School-level contextual predictors of bullying and harassment experiences among adolescents

Research output: Contribution to journalArticle

28 Scopus citations

Abstract

Background: Bullying and prejudice-based harassment frequently occur in school settings and have significant consequences for the health and wellbeing of young people. Yet far fewer studies have examined the role of the school environment in peer harassment than individual factors. This multilevel study examined associations between a variety of school-level risk and protective factors and student-level reports of bullying and prejudice-based harassment during adolescence. Methods: Data come from 8th, 9th, and 11th graders who completed the 2013 Minnesota Student Survey (N = 122,180 students nested in 505 schools). School-level variables were created by aggregating student report data in five areas: academic orientation to school, internal assets, teacher-student relationship quality, feelings of safety at school, and receipt of disciplinary action. Results: Results indicated that youth attending schools with a higher proportion of students with strong internal assets had lower odds of nearly every type of bullying and prejudice-based harassment assessed when compared to youth attending schools with a lower proportion of students with strong internal assets. Additionally, the proportion of students feeling unsafe at school was a fairly consistent risk factor for most types of peer harassment. Conclusion: Findings support the idea that prevention programs aimed at improving school-wide internal assets and feelings of safety at school may be key prevention points.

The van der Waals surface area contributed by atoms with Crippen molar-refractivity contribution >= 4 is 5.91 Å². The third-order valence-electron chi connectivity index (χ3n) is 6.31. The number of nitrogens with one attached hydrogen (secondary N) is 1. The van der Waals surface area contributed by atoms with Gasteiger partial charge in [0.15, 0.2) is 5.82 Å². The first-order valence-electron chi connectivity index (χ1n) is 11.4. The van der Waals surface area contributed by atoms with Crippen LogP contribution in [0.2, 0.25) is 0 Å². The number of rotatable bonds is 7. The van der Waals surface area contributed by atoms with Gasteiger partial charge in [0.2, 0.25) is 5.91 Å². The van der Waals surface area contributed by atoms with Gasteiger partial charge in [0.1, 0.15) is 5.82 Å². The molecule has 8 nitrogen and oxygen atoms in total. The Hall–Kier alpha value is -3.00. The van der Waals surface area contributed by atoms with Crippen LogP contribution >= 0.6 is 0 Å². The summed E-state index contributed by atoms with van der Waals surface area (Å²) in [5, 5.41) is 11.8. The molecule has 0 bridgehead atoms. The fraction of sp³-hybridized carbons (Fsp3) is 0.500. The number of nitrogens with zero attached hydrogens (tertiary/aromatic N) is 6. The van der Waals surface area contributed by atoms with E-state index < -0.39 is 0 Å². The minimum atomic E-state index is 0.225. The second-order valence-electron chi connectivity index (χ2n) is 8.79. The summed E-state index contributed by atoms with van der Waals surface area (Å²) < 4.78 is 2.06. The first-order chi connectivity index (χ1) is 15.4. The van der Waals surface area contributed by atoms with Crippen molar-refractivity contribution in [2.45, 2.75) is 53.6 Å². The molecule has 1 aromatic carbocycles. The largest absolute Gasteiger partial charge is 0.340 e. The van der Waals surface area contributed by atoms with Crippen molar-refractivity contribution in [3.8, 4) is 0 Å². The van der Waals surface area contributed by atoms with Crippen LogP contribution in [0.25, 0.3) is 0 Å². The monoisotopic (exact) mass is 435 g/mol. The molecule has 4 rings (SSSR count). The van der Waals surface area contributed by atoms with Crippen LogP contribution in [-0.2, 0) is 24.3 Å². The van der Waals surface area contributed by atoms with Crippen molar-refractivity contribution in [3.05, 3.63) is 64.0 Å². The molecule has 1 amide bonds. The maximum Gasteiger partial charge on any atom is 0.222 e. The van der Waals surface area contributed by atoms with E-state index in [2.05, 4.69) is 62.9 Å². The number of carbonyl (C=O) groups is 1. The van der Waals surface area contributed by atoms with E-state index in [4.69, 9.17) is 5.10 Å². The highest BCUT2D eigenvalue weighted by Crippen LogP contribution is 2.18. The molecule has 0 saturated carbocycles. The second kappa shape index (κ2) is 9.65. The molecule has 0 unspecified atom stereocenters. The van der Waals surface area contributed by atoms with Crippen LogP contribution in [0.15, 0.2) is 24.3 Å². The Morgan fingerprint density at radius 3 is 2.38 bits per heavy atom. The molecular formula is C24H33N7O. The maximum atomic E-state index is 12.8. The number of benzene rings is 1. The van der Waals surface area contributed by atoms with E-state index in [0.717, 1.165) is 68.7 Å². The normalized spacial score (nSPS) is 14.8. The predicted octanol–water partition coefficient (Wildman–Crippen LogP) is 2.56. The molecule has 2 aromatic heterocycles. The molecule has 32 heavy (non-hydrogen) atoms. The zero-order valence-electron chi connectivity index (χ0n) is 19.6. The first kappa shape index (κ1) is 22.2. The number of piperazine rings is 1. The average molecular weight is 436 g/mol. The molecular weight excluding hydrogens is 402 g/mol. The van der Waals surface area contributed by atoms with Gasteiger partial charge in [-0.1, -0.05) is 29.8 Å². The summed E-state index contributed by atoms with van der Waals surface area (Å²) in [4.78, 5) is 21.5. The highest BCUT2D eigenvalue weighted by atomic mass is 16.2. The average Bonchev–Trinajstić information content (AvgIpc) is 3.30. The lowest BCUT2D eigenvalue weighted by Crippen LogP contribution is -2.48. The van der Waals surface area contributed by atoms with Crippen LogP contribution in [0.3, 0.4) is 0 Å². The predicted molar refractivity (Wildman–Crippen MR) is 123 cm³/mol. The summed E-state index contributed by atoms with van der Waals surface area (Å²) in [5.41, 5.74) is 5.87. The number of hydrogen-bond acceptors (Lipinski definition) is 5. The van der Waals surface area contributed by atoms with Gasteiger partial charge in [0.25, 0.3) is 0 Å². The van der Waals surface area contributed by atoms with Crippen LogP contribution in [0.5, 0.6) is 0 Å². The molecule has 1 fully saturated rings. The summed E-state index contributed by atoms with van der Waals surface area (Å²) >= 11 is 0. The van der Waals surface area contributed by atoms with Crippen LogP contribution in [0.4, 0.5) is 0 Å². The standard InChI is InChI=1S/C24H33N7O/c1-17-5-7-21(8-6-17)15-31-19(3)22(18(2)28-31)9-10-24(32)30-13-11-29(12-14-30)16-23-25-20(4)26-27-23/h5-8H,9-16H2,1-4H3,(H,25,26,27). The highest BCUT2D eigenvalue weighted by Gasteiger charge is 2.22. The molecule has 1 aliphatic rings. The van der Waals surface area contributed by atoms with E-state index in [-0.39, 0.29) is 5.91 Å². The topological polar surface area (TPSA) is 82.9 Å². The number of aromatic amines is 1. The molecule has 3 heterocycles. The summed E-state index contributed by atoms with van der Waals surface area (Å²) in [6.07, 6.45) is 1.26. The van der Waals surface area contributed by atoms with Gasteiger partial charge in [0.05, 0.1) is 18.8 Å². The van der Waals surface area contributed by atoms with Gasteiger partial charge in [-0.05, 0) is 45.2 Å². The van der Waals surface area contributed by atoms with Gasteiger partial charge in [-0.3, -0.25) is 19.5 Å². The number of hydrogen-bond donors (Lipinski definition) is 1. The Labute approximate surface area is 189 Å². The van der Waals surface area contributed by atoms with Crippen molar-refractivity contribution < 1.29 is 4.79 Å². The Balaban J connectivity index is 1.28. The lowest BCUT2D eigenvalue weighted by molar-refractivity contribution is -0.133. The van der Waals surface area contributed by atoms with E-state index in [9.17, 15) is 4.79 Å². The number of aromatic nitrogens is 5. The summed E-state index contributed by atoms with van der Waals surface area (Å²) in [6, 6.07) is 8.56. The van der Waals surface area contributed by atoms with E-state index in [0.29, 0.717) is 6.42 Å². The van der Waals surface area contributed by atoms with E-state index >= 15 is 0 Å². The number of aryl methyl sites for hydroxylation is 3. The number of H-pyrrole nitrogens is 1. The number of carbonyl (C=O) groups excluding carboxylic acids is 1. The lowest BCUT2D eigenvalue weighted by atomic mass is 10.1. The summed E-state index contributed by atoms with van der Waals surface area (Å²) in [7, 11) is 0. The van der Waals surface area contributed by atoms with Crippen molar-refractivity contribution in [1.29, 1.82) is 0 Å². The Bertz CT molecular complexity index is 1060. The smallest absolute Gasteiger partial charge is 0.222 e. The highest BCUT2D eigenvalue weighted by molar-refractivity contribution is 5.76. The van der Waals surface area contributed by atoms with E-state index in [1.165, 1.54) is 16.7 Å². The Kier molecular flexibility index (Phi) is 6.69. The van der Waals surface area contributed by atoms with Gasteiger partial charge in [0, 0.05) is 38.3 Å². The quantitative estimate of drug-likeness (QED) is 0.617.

Original languageEnglish (US)
Pages (from-to)47-53
Number of pages7
JournalSocial Science and Medicine
Volume147
DOIs
StatePublished - Dec 1 2015

Keywords

  • Adolescence
  • Bullying
  • Internal assets
  • Prejudice-based harassment
  • School context

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